Text Box: Humour Verse Winners First Quarter 2013


First: Sartor Resartus by Lynn Roberts

Second: Faites Attention! by Mary Oliver

Third: Dogs Must Be Carried by Chris O'Carroll

Click on the titles to read the three winning poems.


Judge’s Report for the first quarter of the humour verse competition 2013 from Sarah Willans


Judging a poetry competition is always difficult, but my goodness – this one was harder than most. The long list contained so many good ideas, so many funny, well-made poems, that reducing it to a short list of ten seemed an almost impossible task. At this stage, I was looking for reasons to reject the poem: a lapse in metre, a forced rhyme or two, a weak ending – and in humorous verse in particular, poems occasionally cross that fine line between biting wit and spiteful mockery; while the former can be wickedly funny, the latter can leave a decidedly unpleasant taste in the mouth.

If short-listing was hard, the final judging was even harder. I read poetry submissions every day in the course of my work, so the first thing I hoped for was originality: subjects and voices that felt fresh and new to me, rather than rehashes (however well done) of ideas that I see regularly.

Secondly, I was looking for creative uses of language: poems that explored the possibilities of words to surprise and delight. Thirdly, I wanted to feel completely confident, as I read, in the poet’s ability to deliver what he or she promised – so a sustained control of form and pace was vital.

What I was emphatically not looking for – because, like many judges and editors, I generally dislike them – was a centred poem. I was also fairly certain at the outset that I would not pick as a winner a poem that changed metre midstream. As usual, however, the final result proves that such self-imposed rules are made to be broken. Let that be a lesson to me…

I wish there had been more prizes, and I’d like to thank all of the long and short listed poets for brightening up several of my working days. Keep writing!


1st: Sartor Resartus

The winner grabbed me in its first line with ‘couth’ and ‘kempt’, and this device is sustained throughout the piece, playing its archaic, formal language against entirely contemporary imagery to create a strong and original voice. This poet is squarely in control of her poem, and S.4’s shift in metre marks an intentional change of pace as the poem’s ‘I’ works herself up into a frenzy of outrage – climaxing in the poem’s final stanza, whose one-word lines seem almost to have been spat on to the page! And if ‘bepantled’ isn’t a real word, it certainly should be.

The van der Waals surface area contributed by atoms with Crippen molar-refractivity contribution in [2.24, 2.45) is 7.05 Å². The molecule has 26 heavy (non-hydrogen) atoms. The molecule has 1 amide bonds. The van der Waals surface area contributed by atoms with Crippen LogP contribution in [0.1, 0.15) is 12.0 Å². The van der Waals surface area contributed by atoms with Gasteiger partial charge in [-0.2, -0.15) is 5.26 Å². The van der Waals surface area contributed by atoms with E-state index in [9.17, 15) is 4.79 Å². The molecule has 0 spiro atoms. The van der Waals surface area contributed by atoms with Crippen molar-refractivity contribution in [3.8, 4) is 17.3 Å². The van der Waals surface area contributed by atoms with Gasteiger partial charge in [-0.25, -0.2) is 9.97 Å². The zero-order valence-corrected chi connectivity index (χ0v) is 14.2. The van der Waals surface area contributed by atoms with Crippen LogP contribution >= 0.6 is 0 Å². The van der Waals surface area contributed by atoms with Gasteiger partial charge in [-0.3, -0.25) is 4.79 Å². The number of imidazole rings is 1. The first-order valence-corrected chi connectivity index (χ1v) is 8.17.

2nd: Faites Attention!

Humorous poems more often than not use rhyme and metre to set up a sense of expectation in the reader, which can then be fulfilled or confounded with hilarious results. Writing a funny poem in free verse is not easy, and I have seen only a very few that I would regard as successful. This is one of them, and I like it so much that I can even overlook its centredness. Like all good poems, it looks as though it just happened like that – but make no mistake, the choice of present tense, the line breaks, the condensed language: all of these signal a poet who knows her craft.


3rd: Dogs Must Be Carried

This is a simple but original idea, beautifully handled by the poet. Again, the piece is lifted out of the ordinary by the language used, which creates a strong and engaging voice, full to bursting with helpless frustration – and of course, it’s that impotent rage that makes us laugh. And if that doesn’t get you, S.3’s rental puppies, riding bemusedly up and down the escalator tucked under the arms of frazzled commuters, surely will!


Shortlist in alphabetical order


A Moving Experience by Jenni Wyn Hyatt

Alleluia! by Martin Parker

Car Park King by Lucy Brandt

Dogs Must Be Carried by Chris O'Carroll

Faites Attention! by Mary Oliver

House Move by Jennifer Cousins

On The Beach by Martin Parker

Sartor Restartus by Lynn Roberts

The Poet on Form by Tony Watts

Traces by Keith Langham


Long list in alphabetical order


A Horse, a Horse, my Kingdom for a Horse by Tez Watson 

A Moving Experience by Jenni Wyn Hyatt

Alleluia! by Martin Parker

Car Park King by Lucy Brandt

Digging It by Alan Charie

Dogs Must Be Carried by Chris O'Carroll

Faites Attention by Mary Oliver

Haiku (No Title) by Vuong Pham

House Move by Jennifer Cousins

Labour Daze by Susan Colgan

Macho Man by Adrian Shaw

My Sporty Car by Bridget Carter

NHS Holidays by Judith Wilson

Night-time Navigation by Andy Fawthrop

On the Beach by Martin Parker

Pay Back by Mary Oliver

Peggotty-Sue by Adrian Shaw

Qua by Susanna Clayson

Recycling by Adrian Shaw

RelationHit.Com by James Woolf

Sartor Restartus by Lynn Roberts

The Note by Mike Stenson

The Poet on Form by Tony Watts

The View from Westminster Bridge by Adrian Shaw

Tonight’s the Night by Kay Seeley

Top-to-Toe through Time by Mick Foreman

Traces by Keith Langham

Unwanted by Tez Watson 

Ventry by Peter Ulric

Viva el Devon by Bruce Harris